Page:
advocate

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Advocate

Ethics noun A person who acts on the behalf of or speaks for another—e.g., for a cause or plea, often in the context of a legal proceeding.
verb To act or speak for another person or group of persons.
Law A person who speaks on behalf of others, protecting their rights.
MedspeakUK A person who can support a service user or carer through contact with health services. Advocates will attend meetings with patients and help service users or carers to express concerns or wishes to health care professionals. Although many people can act as an advocate (friend, relative, member of staff), advocacy services can be accessed through an NHS Trust.

advocate

Ethics noun (pron. ad´ ve ket) A person who acts on the behalf of or speaks for another–eg, for a cause or plea. See Amicus curiæ verb (pron. ad ve ka´t) To act or speak for another person or group of person

ad·vo·cate

(ad'vŏ-kăt)
nursing A person who speaks on behalf of another.
[L. advocatus, counsel, supporter, fr. advoco, to consult]

advocate,

n 1. in the medical field, a person who focuses on bolstering the patient's role and rights in making decisions about his or her health care.
2. one who assists another in legal matters; can be a professional or a layperson; may or may not work for a fee.
References in periodicals archive ?
Amidst a variety of artistically elaborate episedic circumstance the narrator, then, succeeds in the advocation of the superiority of Isis, the esoteric dimension of whose character is so much more poignant than the adventurous spirit of wicked witches.
Green Isle is neither an advocation of a naive return to a mythical past nor a dystopia showing the dangers of progress.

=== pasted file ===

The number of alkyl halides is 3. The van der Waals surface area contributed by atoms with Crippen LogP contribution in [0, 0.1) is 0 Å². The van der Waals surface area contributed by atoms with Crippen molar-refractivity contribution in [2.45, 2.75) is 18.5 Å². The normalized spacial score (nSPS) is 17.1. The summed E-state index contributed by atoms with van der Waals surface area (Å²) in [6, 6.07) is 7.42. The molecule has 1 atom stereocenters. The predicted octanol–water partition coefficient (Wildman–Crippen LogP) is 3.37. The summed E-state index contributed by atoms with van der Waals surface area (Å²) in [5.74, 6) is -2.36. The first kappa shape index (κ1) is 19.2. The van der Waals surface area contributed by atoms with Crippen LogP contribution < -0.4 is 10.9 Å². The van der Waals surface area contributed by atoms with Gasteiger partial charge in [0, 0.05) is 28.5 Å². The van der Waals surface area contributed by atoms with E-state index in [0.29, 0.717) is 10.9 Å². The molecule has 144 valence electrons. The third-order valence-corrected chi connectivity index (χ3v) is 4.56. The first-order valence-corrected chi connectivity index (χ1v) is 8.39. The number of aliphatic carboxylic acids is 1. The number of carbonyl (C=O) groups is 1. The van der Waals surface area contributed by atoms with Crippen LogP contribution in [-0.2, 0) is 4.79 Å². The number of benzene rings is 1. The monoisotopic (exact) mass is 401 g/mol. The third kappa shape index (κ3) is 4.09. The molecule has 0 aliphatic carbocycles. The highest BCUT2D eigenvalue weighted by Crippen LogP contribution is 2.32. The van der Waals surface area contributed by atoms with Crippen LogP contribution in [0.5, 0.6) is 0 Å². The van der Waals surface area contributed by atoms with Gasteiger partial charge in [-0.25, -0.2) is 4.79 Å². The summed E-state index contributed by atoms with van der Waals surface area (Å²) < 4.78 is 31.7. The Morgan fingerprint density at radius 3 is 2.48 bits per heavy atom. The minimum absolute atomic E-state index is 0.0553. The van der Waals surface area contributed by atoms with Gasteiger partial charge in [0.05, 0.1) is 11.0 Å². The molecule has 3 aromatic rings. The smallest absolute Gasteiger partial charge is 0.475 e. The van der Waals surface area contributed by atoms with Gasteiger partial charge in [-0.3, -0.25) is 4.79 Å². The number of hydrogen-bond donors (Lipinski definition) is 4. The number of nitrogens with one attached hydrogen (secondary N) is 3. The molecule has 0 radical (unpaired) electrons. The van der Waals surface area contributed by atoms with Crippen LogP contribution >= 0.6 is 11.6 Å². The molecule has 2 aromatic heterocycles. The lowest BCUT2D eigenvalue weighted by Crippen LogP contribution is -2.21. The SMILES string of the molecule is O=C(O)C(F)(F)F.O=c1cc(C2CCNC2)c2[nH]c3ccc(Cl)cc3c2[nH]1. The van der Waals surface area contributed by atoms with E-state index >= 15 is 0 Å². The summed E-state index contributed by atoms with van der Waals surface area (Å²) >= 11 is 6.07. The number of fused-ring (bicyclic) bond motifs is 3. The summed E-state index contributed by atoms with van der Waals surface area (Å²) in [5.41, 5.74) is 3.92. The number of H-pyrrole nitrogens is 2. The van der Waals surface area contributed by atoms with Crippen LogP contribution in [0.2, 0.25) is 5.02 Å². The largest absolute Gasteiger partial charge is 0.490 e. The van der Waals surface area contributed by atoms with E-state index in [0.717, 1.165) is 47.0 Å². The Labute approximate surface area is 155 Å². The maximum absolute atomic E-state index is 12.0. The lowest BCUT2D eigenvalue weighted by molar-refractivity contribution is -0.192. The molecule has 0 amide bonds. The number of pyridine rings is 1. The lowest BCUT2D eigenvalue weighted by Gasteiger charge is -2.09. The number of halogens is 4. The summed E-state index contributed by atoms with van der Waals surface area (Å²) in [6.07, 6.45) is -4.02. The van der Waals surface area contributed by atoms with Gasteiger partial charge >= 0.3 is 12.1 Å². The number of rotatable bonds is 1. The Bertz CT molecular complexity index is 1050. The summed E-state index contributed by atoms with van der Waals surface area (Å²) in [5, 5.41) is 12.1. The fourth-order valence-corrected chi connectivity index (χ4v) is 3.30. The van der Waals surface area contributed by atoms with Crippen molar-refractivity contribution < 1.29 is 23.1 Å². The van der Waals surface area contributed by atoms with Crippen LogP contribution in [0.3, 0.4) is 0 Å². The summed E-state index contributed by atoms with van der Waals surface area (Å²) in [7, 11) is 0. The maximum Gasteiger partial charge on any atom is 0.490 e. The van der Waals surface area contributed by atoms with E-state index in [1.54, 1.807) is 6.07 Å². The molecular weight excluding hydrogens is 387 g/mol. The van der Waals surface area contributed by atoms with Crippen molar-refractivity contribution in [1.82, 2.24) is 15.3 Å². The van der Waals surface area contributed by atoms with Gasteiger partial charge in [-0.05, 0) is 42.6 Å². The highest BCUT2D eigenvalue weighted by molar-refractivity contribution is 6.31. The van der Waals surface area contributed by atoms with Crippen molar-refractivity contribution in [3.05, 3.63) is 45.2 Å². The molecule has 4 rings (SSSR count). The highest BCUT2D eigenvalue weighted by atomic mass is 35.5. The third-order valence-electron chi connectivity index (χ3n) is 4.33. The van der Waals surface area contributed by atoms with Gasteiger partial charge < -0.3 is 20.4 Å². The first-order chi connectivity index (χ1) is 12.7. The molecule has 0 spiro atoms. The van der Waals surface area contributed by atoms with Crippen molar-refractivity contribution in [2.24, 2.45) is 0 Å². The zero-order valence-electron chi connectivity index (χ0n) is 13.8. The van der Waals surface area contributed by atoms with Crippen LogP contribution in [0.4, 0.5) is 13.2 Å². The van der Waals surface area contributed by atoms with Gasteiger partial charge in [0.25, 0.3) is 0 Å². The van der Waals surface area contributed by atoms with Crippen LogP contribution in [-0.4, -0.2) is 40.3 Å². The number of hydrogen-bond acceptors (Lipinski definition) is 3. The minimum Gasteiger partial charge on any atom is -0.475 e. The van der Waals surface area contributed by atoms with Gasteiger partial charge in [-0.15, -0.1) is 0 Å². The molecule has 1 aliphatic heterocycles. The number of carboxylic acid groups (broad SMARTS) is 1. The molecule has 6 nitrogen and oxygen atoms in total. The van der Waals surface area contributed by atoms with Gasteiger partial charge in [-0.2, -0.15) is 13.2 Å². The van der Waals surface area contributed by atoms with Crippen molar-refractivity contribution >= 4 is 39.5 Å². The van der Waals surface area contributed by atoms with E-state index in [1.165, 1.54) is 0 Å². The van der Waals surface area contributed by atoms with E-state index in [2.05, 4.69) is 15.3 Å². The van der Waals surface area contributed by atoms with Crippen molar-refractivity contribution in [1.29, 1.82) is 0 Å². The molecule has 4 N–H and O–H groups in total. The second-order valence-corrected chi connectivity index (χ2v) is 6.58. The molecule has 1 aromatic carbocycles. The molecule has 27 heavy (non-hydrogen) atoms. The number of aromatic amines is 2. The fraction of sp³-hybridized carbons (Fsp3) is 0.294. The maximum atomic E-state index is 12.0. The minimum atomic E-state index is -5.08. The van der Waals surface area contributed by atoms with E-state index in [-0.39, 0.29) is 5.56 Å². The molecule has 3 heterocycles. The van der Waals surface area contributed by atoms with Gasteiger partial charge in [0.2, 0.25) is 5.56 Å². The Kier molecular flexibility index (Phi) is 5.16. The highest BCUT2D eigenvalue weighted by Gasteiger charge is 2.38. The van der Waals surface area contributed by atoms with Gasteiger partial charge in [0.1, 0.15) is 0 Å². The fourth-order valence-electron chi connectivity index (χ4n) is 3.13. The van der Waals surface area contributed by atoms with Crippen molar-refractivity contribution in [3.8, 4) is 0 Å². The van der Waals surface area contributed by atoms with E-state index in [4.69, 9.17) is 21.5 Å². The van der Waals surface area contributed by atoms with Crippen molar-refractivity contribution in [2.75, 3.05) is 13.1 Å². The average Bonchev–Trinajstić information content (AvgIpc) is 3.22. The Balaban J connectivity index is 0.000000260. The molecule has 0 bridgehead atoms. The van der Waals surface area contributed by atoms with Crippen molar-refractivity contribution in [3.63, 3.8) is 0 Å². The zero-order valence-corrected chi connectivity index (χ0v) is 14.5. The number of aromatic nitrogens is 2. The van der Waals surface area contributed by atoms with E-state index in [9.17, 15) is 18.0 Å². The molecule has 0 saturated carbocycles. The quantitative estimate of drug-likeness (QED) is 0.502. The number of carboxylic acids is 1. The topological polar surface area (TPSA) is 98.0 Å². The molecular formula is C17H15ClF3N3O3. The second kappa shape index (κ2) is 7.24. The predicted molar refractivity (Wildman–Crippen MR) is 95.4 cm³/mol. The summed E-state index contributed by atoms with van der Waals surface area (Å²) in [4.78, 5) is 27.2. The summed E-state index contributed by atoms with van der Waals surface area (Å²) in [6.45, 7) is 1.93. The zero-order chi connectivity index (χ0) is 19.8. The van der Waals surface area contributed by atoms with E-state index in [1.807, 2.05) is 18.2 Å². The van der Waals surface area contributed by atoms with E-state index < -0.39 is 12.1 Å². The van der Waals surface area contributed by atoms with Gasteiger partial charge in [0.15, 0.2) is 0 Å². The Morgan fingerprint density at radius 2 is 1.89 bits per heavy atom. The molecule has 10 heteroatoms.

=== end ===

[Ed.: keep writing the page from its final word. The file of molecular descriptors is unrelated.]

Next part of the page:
Among the numerous international honors bestowed upon her for her advocation of democracy are the 1991 Nobel Peace Prize, the 1991 Sakharov Prize from the European Parliament, the 1993 Jawaharlal Nehru Award from India, and the United States Presidential Medal of Freedom.
This is an advocation of journalistic cowardice of the highest order.
Speaking of politics, he said: "Up here in the North we have a minister for the environment who has just banned a TV advert advocation energy conservation by switching off houselights.
Thus, the advocation that satisfied employees provide a higher level of external service quality, which can lead to increased customer satisfaction (Johnson 1996, Griffith 2001).
All of these dreadful scourges could be cured by the advocation of one policy which has two simple words: birth control.
Watts was chosen because she has been "instrumental in connecting arts and culture in advocation for arts education and the importance of the individual artist.
School Board of Okeechobee County, held that Morse did not apply to GSA First Amendment claims because a "GSA's intent to gain recognition as a noncurricular student group is entirely dissimilar from the advocation of illegal drug use.
11) advocation for nurse residency programs and other initiatives that support the integration of new graduates into practice, and support research efforts to determine how best to support new grads, toward the goals of increased retention and improved clinical performance.
His advocation of vegetarianism, teetotaling, support for local farms and merchants and his support of votes for women will seem familiar to readers today.
Compared to the earlier advocation of violence being associated with the Portuguese coming (K.